If you haven’t noticed, the Bugcrowd logo kind of looks like a jack-o’-lantern , which is really convenient because it’s almost Halloween.

It’s going to be a great Halloween, I can feel it in my bones ! If you haven’t noticed yet, my favorite thing about halloween is that it gives me an excuse to drive everyone batty   by making excessive halloween puns. They’re very humerus. I’ve also got some vampire puns, but they suck .

Anyway, the marketing team at Bugcrowd asked me to write about a spook-tacular bug that I’ve seen recently, so let’s get startled, shall we?

It was a cold and dreary night, the full moon was filtering through my blinds. I was up late, staring at my computer scream, when suddenly a new submission appeared in my triage queue. An SQL injection no less, the hallow-queen of all spooky bugs.

Validate it, I did. Crimson-colored text spurted across my screen, AAAAAHHHHH! PERSONALLY IDENTIFIABLE INFORMATION! A witch busted through my door, cackling as a lightning strike lit up her resting witch face. “That appears to be a blind SQL injection which can be used to pilfer customer data!” she said. I nodded. She was dead right .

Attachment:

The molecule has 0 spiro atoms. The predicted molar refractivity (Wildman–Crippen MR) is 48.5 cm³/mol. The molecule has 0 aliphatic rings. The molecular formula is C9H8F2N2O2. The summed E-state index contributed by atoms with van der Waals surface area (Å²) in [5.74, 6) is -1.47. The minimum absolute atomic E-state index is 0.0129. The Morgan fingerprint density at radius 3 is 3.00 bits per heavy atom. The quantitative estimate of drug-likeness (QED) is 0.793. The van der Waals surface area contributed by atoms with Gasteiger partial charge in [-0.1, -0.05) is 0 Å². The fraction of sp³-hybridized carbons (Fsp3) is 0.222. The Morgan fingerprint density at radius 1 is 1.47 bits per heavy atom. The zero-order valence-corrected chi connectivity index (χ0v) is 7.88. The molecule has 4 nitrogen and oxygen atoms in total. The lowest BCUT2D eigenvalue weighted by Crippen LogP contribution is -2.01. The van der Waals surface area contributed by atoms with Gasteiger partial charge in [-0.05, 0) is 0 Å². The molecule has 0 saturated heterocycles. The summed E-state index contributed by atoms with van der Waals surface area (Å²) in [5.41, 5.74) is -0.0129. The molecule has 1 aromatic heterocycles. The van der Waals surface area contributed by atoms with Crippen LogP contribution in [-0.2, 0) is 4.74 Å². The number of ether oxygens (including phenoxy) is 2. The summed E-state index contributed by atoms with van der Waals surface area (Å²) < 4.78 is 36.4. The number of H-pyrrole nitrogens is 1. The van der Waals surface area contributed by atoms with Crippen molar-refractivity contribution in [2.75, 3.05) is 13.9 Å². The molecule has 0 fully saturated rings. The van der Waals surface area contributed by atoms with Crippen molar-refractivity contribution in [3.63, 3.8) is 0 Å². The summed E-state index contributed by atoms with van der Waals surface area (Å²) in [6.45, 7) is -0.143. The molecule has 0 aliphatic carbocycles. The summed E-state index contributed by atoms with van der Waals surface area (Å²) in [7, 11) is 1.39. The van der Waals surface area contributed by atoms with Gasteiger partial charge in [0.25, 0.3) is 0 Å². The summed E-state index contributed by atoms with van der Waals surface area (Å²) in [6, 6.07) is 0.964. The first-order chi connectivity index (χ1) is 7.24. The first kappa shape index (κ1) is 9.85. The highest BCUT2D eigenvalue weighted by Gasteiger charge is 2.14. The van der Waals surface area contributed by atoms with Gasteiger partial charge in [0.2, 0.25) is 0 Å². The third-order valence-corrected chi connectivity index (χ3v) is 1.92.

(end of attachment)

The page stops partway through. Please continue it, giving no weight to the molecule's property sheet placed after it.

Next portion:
I got goosebumps, my hairs stood on end. My finger hovered over the P1 button, I clicked it.

“Phew, all triaged” said the witch as she rode off on her broom . I took a deep breath and leant back in my chair, pleased with myself. Time for some pumpkin soup .


About the Author: Luke Stephens is a father, husband, hacker, pen tester, and full-time Application Security Engineer and Quality Assurance Training Manager at Bugcrowd.